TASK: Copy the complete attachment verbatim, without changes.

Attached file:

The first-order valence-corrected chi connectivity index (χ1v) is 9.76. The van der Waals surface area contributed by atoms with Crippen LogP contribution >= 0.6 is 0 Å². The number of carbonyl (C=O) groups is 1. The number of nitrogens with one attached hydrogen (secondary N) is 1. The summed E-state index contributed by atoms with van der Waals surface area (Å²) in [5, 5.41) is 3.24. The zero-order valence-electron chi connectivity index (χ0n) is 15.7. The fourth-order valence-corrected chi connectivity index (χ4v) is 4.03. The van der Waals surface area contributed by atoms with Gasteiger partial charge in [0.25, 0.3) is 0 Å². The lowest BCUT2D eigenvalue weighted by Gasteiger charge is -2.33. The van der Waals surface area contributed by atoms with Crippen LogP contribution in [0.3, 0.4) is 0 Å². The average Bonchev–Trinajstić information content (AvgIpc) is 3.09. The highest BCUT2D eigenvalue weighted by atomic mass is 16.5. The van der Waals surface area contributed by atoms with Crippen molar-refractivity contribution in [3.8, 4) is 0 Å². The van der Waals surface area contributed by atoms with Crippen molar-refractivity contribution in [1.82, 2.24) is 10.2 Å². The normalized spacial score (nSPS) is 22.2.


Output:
The first-order valence-corrected chi connectivity index (χ1v) is 9.76. The van der Waals surface area contributed by atoms with Crippen LogP contribution >= 0.6 is 0 Å². The number of carbonyl (C=O) groups is 1. The number of nitrogens with one attached hydrogen (secondary N) is 1. The summed E-state index contributed by atoms with van der Waals surface area (Å²) in [5, 5.41) is 3.24. The zero-order valence-electron chi connectivity index (χ0n) is 15.7. The fourth-order valence-corrected chi connectivity index (χ4v) is 4.03. The van der Waals surface area contributed by atoms with Gasteiger partial charge in [0.25, 0.3) is 0 Å². The lowest BCUT2D eigenvalue weighted by Gasteiger charge is -2.33. The van der Waals surface area contributed by atoms with Crippen LogP contribution in [0.3, 0.4) is 0 Å². The average Bonchev–Trinajstić information content (AvgIpc) is 3.09. The highest BCUT2D eigenvalue weighted by atomic mass is 16.5. The van der Waals surface area contributed by atoms with Crippen molar-refractivity contribution in [3.8, 4) is 0 Å². The van der Waals surface area contributed by atoms with Crippen molar-refractivity contribution in [1.82, 2.24) is 10.2 Å². The normalized spacial score (nSPS) is 22.2.